Today's Say What? takes a philosophical look at youth, with the help of some venerable members of the cast of the Harry Potter series.
You're only young once
No one seems certain of the origins of this saying, which is often described as either an old saw (that is, a familiar and trite saying) or a cliche. In fact, Cliches: Over 1500 Phrases Explored and Explained (St. Martin's Press, 1997) calls it a "twentieth century catchphrase cliche." It was certainly in use by the early 20th century: a novel titled You're Only Young Once (by Margaret Widdemer) was published in 1918, and a Hollywood movie in the "Andy Hardy" series (featuring Mickey Rooney) was released in 1937 with the same title. The saying has also been used several times as the title of a popular song, and abbreviated as YOYO, it's become descriptive of being open to new experiences.
One take on the meaning of this banality is that young people should not be blamed for acting unthinkingly or in a risky way because one can't expect them to have the gravity and caution of an older person and because they have to make mistakes in order to learn. Sometimes, in this usage, the phrase can be generalized to apply to more than one person:
"Why, Professor Sprout — what has got you so incensed?"
"Oh, Professor McGonagall! Those Weasley twins! I offered a special study hall for the Herbology N.E.W.T. candidates, and the minute I turned my back, they started distributing chocolate frogs, exploding bonbons, and those noisy sugar mice! And when I went back to confiscate the goods, the sacks were full of nothing but little green beetles, and they all flew up into the rafters!"
Professor McGonagall put her hand to her mouth. She didn't make a sound, but her eyes were crinkling at the corners. After a moment, Professor Sprout smiled wanly.
"Oh, well — I suppose they're only young once," she conceded.
Another common implication, reflected in the recent usage as YOYO, is that a person only gets a finite number of years to experience things, so one should embrace what life has to offer. This meaning is similar to the famous Latin phrase Carpe Diem, usually translated as "Seize the day":
"A smart phone?" said Mr. Weasley, incredulously. "Do you really think I should have one?"
"Why not, Dad?" urged George.
"You should get one, Arthur," said Mrs. Weasley. "After all, you're only young once."
There's a rather similar Japanese proverb that focuses on a somewhat later stage in life: the prime of your life does not come twice. The implication of this saying seems most similar to the second definition of this maxim.
A number of parodies of or expansions on this saying can also be found, such as "You're only young once, but you can be immature forever" (usually attributed to Australian feminist author and scholar Germaine Greer).
Youth is wasted on the young
Most sources attribute this saying to Irish playwright George Bernard Shaw (1856–1950) — except for those who attribute it to Irish poet and author Oscar Wilde (1854–1900). In neither case was I able to find the name of an actual work that supposedly contain these words, although the Shaw attribution was apparently cited by newspaper columnist Franklin Pierce Adams (1881–1960), who is a fairly reputable source. The original version, according to Bartleby, was "Youth is a wonderful thing. What a crime to waste it on children."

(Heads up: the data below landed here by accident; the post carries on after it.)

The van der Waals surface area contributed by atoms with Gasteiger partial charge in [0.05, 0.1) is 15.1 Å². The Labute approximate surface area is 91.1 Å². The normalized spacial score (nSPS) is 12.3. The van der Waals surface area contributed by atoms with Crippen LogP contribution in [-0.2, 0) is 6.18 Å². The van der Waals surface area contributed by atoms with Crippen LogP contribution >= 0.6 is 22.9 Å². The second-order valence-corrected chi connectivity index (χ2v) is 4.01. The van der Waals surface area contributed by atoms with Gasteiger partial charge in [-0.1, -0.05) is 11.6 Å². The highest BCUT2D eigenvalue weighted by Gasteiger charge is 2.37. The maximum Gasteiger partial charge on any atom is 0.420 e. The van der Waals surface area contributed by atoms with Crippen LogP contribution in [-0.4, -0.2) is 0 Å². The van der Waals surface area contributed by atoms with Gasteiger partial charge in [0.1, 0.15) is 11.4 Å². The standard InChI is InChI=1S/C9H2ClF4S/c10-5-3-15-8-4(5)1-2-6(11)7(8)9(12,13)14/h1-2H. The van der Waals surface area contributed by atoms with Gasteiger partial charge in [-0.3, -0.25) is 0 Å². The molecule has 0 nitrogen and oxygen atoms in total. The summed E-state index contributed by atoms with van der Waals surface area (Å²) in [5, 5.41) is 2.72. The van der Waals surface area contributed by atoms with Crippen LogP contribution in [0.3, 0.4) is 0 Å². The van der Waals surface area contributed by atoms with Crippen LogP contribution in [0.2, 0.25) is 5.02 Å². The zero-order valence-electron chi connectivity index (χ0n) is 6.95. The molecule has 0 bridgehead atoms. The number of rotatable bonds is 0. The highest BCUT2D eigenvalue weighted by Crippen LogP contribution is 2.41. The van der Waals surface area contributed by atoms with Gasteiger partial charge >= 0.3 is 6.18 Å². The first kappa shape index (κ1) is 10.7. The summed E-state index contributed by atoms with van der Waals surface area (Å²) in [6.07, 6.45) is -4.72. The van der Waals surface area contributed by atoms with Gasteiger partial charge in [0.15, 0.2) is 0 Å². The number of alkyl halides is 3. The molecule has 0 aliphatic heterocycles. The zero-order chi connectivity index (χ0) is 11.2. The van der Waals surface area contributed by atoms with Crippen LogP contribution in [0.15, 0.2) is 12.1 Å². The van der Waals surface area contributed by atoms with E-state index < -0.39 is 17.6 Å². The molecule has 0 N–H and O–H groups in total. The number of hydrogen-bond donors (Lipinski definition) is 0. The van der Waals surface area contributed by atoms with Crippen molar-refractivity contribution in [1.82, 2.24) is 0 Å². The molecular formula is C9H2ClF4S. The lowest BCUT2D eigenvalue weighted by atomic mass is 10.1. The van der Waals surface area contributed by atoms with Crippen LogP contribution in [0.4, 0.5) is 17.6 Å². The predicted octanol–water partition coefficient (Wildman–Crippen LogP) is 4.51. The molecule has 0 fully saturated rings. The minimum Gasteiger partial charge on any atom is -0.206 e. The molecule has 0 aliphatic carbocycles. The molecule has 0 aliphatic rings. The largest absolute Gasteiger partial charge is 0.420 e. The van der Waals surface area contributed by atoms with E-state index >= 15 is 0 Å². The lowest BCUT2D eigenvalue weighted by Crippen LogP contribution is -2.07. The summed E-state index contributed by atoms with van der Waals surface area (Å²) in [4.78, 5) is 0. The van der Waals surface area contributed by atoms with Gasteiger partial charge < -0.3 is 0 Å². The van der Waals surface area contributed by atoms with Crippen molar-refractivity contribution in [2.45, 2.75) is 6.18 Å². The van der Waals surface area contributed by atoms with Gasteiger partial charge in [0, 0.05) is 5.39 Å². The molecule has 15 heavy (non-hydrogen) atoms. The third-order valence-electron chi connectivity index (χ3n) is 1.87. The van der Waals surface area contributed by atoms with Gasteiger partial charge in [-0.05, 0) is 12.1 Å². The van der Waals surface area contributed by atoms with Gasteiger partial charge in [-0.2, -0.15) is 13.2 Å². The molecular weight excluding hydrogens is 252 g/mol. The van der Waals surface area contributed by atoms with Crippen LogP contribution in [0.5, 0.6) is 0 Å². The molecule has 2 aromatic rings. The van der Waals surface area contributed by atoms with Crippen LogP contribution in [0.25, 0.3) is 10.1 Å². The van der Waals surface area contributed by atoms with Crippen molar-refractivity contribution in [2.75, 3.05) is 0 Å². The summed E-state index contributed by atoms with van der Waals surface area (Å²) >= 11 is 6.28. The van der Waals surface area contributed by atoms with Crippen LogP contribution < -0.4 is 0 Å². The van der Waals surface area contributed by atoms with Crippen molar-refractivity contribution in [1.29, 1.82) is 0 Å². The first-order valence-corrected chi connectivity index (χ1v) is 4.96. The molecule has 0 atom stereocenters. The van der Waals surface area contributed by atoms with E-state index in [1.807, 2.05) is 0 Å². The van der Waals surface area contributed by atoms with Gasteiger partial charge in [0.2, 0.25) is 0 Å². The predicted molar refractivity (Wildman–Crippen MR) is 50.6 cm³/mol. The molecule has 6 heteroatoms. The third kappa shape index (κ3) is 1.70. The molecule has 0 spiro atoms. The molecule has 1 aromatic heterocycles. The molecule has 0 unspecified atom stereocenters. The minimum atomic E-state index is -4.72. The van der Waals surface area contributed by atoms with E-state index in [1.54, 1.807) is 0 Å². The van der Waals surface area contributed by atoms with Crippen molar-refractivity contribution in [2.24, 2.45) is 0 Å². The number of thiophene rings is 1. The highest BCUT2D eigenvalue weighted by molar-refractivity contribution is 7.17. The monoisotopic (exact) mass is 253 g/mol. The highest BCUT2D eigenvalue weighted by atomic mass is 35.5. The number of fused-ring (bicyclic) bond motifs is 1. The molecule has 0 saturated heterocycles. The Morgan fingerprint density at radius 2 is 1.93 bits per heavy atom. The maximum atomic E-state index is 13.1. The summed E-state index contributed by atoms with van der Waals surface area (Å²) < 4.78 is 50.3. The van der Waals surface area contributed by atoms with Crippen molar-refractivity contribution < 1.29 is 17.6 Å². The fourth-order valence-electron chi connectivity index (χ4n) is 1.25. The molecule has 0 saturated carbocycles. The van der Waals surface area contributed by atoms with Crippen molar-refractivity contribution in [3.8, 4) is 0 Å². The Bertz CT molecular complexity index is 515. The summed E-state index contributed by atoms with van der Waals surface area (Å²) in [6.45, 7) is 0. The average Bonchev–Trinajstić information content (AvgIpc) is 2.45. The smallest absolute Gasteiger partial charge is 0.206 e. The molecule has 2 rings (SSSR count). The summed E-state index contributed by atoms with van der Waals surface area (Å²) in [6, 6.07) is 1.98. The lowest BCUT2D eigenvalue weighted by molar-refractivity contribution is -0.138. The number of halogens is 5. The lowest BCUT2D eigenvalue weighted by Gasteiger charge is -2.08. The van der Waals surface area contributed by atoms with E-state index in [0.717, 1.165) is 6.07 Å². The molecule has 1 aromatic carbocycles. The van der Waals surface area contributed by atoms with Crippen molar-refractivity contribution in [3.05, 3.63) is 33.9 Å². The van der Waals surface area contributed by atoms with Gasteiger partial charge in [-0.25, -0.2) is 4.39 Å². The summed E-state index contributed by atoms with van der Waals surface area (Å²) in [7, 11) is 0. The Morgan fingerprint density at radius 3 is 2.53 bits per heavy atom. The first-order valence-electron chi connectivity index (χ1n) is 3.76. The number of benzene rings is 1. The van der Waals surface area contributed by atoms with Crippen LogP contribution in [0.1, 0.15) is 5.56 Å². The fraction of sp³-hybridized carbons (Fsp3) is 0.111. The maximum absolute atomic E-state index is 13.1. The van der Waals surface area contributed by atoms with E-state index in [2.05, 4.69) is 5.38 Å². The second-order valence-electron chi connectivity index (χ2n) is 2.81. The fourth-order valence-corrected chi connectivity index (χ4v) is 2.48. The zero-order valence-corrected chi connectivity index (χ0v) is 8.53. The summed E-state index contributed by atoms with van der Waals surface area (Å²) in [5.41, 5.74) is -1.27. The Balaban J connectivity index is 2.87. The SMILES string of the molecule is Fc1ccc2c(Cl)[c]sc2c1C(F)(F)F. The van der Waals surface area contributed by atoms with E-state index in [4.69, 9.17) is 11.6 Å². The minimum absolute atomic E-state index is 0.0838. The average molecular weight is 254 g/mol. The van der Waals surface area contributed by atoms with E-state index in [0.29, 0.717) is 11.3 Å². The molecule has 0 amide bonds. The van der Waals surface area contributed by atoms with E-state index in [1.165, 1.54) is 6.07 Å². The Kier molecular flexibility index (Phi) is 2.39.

This truism contrasts the strength, enthusiasm, and low wisdom of the young with the inverse attributes of their elders and concludes that young people don't know enough to make the most of their advantages. Like the previous saying, it's most often used by those who are no longer young themselves, but this aphorism also contains a strong note of resentment:
As the bell rang for the next class, Filch was nearly bowled over by one of the packs of students rushing to avoid tardiness. He looked crossly after their retreating backs: all that energy spent on such bad behavior. "Youth is wasted on the young," he remarked to Mrs. Norris, who lashed her tail in agreement.
It's not too surprising that similar sentiments are found in other languages. For example, the French saying si jeunesse savait, si vieillesse pouvait — 'If (only) youth knew; if (only) old age could" — is often suggested as the equivalent. Virtually the identical phrasing is used in Russian: Если бы молодость знала, если бы старость могла (pronounced, approximately, "Yesli b'iy molodost' znala, yesli b'iy starost' mogla"): "If only youth knew, if only old age could."
The viewpoint of both sayings is that of an older person who views youth with nostalgia, so if you use them in a story, you're best off having them said by such a character. When people are actually young themselves, they can usually think of plenty of reasons that it's not such a wonderful condition!
- You're only young once (English Club, "designed to help you learn English online")
- YOYO (Urban Dictionary)
- Japanese Proverbs: February 2010 (Nihonshock, a blog for "Japanese language learners, foreigners living in Japan, and anyone else with an active interest in the country.")
- Re: Youth is wasted on the young (Phrase Finder)
- Quotation: Youth is a wonderful thing. What a crime to waste it on children. (Bartleby, citing Respectfully Quoted: A Dictionary of Quotations, 1989)
- Russian proverbs (Wikiquote)